Don't have any direct contacts in Munich at the moment, so can't give any personal referrals.
Like Batman said, Krav has become big business and has splintered into several "factions," some of which use less strict/ethical methods of selection for who will teach their method than others. As such you can find Krav instructors that are good, skilled teachers, and have useful experience to impart to their students; but you can also find Krav instructors who just took a weekend seminar, simply paid the money to get certified to teach, have minimal experience, no real combative skills, no real teaching skills, and therefore teach in ways which dishonestly "prepare" their students for the realities of combat.
If you decide to go with Krav, there are several questions that I would suggest asking the instructor:
1) Who did they get their rank/certification from? (You should be able to fairly easily look up someone's lineage and/or accomplishments)
2) What generation student are they? Generations describe the instructor's separation from the source of the system; for instance I am a Fourth Generation Masaaki Hatsumi student/Black Belt; Third Generation Bruce Lee student; Second Generation Joe Lewis, Bill Wallace (Black Belt), Luigi Mondelli Student; and First Generation Walt Lysak Jr and Richard Ryan student/Black Belt/Certified Instructor.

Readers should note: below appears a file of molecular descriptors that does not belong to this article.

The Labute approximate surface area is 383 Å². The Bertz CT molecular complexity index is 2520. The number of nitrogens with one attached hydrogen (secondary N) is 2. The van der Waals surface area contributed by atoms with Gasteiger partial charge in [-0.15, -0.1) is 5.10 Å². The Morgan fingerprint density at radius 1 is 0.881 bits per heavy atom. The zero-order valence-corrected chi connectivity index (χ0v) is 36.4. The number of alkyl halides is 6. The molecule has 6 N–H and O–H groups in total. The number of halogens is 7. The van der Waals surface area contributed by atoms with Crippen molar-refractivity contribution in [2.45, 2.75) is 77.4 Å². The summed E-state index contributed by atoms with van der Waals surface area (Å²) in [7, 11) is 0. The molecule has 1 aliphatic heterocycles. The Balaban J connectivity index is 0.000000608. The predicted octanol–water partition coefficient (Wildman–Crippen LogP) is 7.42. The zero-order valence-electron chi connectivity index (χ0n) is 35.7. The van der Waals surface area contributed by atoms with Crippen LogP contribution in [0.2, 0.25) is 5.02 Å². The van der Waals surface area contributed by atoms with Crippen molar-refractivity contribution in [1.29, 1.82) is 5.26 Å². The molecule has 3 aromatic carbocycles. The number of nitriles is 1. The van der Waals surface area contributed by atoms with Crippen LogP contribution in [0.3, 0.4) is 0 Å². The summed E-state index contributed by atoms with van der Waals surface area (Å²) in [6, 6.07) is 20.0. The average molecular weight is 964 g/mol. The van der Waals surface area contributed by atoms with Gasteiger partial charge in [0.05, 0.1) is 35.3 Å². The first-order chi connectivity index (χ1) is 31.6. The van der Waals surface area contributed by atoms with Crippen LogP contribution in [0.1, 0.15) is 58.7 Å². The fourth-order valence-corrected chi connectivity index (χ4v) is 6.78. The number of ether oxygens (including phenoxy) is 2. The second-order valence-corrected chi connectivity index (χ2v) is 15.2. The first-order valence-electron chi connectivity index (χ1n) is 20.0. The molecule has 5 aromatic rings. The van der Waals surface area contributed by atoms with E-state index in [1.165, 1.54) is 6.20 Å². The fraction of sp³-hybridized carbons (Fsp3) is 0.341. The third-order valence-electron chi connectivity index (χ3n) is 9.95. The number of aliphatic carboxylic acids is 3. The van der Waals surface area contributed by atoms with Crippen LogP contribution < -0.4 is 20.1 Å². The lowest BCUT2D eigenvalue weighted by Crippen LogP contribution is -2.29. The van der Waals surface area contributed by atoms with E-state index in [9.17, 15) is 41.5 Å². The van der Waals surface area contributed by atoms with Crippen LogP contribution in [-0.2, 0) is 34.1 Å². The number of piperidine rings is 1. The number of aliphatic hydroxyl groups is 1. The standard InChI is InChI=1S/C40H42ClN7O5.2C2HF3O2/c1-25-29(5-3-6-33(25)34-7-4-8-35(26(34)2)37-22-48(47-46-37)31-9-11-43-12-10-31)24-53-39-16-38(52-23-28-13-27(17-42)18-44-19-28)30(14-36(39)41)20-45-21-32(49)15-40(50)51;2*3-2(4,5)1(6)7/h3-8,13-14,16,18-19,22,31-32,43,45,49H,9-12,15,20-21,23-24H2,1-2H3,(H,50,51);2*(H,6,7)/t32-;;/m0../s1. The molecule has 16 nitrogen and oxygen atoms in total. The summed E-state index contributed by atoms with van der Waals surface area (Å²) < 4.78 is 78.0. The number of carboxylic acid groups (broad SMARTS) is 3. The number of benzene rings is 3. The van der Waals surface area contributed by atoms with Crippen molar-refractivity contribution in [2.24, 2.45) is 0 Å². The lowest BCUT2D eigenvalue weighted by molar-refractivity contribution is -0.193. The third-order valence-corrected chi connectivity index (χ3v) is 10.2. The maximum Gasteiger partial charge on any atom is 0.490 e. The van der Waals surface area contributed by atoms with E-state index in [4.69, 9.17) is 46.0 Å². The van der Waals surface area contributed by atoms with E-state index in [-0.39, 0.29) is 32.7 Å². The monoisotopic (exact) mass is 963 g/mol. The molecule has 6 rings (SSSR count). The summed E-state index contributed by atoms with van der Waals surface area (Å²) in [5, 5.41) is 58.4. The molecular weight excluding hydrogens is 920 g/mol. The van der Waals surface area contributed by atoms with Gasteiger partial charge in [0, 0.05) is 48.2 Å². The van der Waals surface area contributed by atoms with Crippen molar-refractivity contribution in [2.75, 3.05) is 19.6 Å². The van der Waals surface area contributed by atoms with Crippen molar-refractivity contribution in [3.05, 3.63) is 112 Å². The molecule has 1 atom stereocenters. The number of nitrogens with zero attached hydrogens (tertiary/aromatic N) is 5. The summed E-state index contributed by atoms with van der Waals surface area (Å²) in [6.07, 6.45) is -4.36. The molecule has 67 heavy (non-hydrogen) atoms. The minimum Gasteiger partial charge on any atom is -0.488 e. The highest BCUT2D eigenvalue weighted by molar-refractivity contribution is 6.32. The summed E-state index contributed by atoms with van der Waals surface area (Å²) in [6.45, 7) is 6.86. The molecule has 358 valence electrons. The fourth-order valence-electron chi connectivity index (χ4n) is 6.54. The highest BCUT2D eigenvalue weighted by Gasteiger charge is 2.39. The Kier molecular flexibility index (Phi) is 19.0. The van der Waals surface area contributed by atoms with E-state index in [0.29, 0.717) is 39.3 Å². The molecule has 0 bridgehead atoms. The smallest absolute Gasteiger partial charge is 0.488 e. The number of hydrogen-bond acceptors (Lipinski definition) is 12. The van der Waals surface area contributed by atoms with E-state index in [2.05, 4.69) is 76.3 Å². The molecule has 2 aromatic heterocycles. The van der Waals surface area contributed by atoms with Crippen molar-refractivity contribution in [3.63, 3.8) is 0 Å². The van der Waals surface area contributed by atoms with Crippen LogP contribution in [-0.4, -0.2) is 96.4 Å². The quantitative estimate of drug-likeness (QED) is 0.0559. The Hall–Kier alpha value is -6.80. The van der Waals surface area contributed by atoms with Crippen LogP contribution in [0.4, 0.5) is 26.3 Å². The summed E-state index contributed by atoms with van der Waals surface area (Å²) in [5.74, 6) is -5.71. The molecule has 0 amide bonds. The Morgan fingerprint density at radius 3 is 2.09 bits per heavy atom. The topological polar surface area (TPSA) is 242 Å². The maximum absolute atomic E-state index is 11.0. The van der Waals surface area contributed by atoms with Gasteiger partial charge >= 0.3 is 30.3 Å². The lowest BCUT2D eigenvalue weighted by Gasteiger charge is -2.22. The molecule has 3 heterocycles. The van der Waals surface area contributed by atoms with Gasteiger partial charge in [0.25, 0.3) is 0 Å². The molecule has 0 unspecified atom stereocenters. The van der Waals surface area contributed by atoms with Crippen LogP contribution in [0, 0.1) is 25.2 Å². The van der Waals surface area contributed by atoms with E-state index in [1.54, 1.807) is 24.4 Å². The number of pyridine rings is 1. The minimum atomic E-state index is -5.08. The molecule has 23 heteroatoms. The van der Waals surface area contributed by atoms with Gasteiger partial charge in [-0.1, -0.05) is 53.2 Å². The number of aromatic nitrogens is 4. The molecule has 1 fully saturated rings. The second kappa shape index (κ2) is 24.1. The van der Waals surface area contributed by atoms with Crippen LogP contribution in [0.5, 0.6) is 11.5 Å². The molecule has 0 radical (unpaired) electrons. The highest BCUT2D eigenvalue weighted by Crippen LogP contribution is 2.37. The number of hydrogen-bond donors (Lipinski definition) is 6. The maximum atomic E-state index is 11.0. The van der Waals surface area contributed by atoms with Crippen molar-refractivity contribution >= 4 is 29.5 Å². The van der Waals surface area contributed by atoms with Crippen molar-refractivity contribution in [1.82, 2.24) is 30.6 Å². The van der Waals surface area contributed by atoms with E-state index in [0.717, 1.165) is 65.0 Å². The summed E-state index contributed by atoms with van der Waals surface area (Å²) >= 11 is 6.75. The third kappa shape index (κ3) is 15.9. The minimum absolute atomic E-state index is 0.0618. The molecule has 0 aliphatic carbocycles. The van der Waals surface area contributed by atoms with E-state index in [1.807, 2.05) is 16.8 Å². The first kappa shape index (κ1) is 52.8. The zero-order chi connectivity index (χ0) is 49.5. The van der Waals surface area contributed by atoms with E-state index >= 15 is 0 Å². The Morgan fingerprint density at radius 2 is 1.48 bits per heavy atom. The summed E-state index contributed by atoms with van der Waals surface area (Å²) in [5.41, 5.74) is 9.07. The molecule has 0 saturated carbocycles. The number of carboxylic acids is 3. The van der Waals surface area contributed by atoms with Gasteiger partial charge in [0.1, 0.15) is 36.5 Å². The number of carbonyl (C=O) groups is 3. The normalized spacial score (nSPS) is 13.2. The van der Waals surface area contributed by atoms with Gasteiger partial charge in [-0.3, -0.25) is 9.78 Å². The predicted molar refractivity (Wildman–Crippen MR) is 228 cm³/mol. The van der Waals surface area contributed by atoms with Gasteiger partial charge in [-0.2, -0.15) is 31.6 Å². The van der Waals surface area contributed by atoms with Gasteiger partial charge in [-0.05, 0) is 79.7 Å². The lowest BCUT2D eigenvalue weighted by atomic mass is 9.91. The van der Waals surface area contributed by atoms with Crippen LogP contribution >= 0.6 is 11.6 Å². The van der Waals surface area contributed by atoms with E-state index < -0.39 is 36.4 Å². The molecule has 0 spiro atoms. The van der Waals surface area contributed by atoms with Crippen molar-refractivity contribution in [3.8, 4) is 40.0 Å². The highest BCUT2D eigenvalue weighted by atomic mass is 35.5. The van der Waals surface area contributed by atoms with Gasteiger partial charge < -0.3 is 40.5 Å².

3) How often do their spar/roll/engage in fully resisted situational training? You can't learn to swim without getting in the pool, and likewise you need to actually start accruing experience dealing with people that are doing everything in their power [within some restrictions or limitations, and with appropriate safety gear, especially at the onset of training] to defeat you if you ever want to gain any kind of true combative skill.
4) At what rank/level do students start engaging in "live" (see above) training? If the answer isn't "immediately"/as soon as possible, then walk away. Unfortunately, in order to appeal to soccer moms, business execs, and other non serious students who are looking for the newest "workout trend" and/or to gain (unfortunately false, but they don't know this) confidence in their "ability" to defend themselves without ever being truly challenged or exposed to the realities of combat, some Krav associations don't introduce real/live training until the student has reached a certain/higher rank/level. This is likely because they realize that most people who start Martial Arts don't last, and that the longer they can hide the realities of their skills from them, the longer they can protect their fragile egos and keep them coming back for more. Don't get me wrong, some will stay even once real/love training is introduced, but they would have stuck around had it been there from the beginning and they are fewer in number.